At 8:45, as the sun filters through the thick gray atmosphere and warms the parking lot to 97 degrees, the royal carriage screeches into the empty parking lot. It is a battered maroon Volvo chauffeured by a nrettv Mond woman. His greatness lifts a drooling, bug-eyed infant off his lap, passes her to the driver with a kiss, and alights. This was it.
Impeccably groomed in a bright, oh-so-casual Southern California ensemble, he strolls over, dragging his flip-flops in that special beach-veteran way, and introduces himself. Though he is fully bearded, I recognize the crinkly brown eyes that are said to beacon the sensitivity and intelligence of the mind that lies behind them. I notice his sun visor and sportswear shorts are perfectly color-coordinated. Exchanging inanities, we climb the steps toward the garden to find a bench in the shade, and I am momentarily overcome by the strong scent of cologne.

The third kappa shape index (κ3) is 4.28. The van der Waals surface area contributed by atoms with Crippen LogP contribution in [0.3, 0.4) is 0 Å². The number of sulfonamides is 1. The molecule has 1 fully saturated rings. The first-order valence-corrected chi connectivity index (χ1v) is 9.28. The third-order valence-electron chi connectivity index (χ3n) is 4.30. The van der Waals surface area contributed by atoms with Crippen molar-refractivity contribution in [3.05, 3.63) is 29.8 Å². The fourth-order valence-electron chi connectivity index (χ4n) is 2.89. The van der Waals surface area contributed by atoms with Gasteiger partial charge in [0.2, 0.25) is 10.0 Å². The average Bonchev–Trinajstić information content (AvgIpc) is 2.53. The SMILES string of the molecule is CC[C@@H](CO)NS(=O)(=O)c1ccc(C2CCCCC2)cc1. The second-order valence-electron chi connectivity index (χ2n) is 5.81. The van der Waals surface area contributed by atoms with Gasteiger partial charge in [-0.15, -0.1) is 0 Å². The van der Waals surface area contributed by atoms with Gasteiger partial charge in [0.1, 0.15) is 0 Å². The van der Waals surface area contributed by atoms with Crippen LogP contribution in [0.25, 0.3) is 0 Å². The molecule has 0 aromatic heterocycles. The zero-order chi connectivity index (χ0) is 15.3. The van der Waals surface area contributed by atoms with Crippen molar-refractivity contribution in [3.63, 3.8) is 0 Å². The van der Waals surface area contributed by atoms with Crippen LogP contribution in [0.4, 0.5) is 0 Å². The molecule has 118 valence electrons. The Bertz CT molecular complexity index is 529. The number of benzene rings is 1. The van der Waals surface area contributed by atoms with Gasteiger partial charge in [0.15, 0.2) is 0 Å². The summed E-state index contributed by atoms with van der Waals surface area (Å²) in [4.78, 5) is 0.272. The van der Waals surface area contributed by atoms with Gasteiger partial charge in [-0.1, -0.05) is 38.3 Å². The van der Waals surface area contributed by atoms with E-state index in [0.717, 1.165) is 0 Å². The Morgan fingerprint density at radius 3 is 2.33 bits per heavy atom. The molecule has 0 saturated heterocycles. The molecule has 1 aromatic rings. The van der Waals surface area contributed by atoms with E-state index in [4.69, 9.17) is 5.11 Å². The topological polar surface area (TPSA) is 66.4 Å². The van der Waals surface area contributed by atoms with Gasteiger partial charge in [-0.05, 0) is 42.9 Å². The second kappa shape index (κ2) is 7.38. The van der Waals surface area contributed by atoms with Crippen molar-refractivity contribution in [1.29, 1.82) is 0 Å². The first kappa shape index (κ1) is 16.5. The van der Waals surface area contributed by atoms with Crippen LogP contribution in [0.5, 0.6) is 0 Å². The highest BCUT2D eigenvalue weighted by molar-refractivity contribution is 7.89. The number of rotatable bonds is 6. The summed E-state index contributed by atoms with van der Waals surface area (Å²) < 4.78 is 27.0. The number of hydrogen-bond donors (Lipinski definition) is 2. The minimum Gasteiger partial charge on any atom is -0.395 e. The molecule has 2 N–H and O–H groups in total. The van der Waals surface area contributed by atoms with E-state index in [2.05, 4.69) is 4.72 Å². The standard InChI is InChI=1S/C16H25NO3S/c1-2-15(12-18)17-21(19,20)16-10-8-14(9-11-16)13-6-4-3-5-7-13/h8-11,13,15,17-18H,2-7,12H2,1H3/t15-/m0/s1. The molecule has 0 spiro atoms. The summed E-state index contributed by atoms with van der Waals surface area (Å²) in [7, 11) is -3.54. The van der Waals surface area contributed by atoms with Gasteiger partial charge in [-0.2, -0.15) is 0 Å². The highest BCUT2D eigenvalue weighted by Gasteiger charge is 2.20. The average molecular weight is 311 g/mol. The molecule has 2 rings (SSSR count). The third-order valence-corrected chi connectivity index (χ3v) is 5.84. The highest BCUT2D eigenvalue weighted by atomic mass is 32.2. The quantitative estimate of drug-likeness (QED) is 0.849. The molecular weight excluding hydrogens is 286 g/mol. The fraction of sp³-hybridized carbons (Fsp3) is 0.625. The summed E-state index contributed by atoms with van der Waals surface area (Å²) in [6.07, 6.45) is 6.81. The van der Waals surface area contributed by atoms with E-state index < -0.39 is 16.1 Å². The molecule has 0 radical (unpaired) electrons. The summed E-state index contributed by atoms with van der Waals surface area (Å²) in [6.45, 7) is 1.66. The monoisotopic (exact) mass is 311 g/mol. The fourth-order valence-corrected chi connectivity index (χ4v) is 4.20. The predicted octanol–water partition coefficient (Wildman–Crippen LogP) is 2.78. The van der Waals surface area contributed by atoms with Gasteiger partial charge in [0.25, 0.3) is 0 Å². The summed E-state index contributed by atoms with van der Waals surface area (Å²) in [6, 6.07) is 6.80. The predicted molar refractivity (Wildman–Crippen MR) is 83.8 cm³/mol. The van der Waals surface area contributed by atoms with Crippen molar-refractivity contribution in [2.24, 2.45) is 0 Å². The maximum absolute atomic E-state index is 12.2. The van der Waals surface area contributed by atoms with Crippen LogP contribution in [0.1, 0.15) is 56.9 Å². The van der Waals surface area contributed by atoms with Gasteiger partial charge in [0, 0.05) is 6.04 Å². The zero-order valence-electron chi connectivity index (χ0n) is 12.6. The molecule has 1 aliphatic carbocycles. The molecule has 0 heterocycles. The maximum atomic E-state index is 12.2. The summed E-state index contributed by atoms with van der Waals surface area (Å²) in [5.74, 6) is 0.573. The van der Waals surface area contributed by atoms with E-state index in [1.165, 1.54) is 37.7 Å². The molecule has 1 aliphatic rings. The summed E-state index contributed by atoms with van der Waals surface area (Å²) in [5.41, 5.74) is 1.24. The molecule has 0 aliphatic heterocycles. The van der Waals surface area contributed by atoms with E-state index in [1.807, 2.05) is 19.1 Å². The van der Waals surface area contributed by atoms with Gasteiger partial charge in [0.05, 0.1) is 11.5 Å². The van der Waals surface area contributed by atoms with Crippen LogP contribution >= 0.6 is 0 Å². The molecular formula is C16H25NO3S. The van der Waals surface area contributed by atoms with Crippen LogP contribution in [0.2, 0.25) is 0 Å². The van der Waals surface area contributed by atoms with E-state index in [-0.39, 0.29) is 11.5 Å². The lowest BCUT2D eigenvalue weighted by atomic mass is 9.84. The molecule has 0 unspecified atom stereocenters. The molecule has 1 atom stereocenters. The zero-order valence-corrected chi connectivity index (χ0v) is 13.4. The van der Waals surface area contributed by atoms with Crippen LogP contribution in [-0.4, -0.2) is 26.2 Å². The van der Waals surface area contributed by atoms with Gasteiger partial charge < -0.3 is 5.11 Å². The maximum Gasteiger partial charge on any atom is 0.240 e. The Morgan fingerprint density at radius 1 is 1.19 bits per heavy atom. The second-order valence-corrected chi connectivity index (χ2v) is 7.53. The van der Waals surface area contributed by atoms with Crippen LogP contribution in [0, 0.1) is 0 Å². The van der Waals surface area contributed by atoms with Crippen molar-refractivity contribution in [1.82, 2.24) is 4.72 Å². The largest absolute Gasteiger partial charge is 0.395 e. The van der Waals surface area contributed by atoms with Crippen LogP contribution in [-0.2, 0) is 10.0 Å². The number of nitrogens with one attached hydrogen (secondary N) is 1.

Once we have selected a bench and I have destroyed any possible aura of competence by fidgeting nervously with my defective tape recorder (he finally figures out 1he problem with the batteries and advises, 'You're supposed to face the other side toward me. See, here's the microphone. Did you just buy this?"), I begin to ask my questions. The photographer, under time pressure, begins to snap away. Keeping in mind what I have learned from my research in the past week, I try to construct his life story as we talk. We start at the beginning.
Sports have been a part of Brian Sipe's life as far back as he and those who know him can remember. Growing up as the second child and only son of Martin and Betty Jo Sipe in a sparsely populated upper-middle-class neighborhood in El Cajon, California, he showed early prowess at everything from softball to kick-the-can. Because his mother worked as a model and his father traveled in his work, Brian spent a good deal of time at the neighbors'. The balmy weather and open lots enabled neighborhood kids to play outdoors year-round, and Brian was the leader, choosing the teams and organizing the games. Memories of playing in the sun in the beautiful El Cajon Valley cemented his love for California.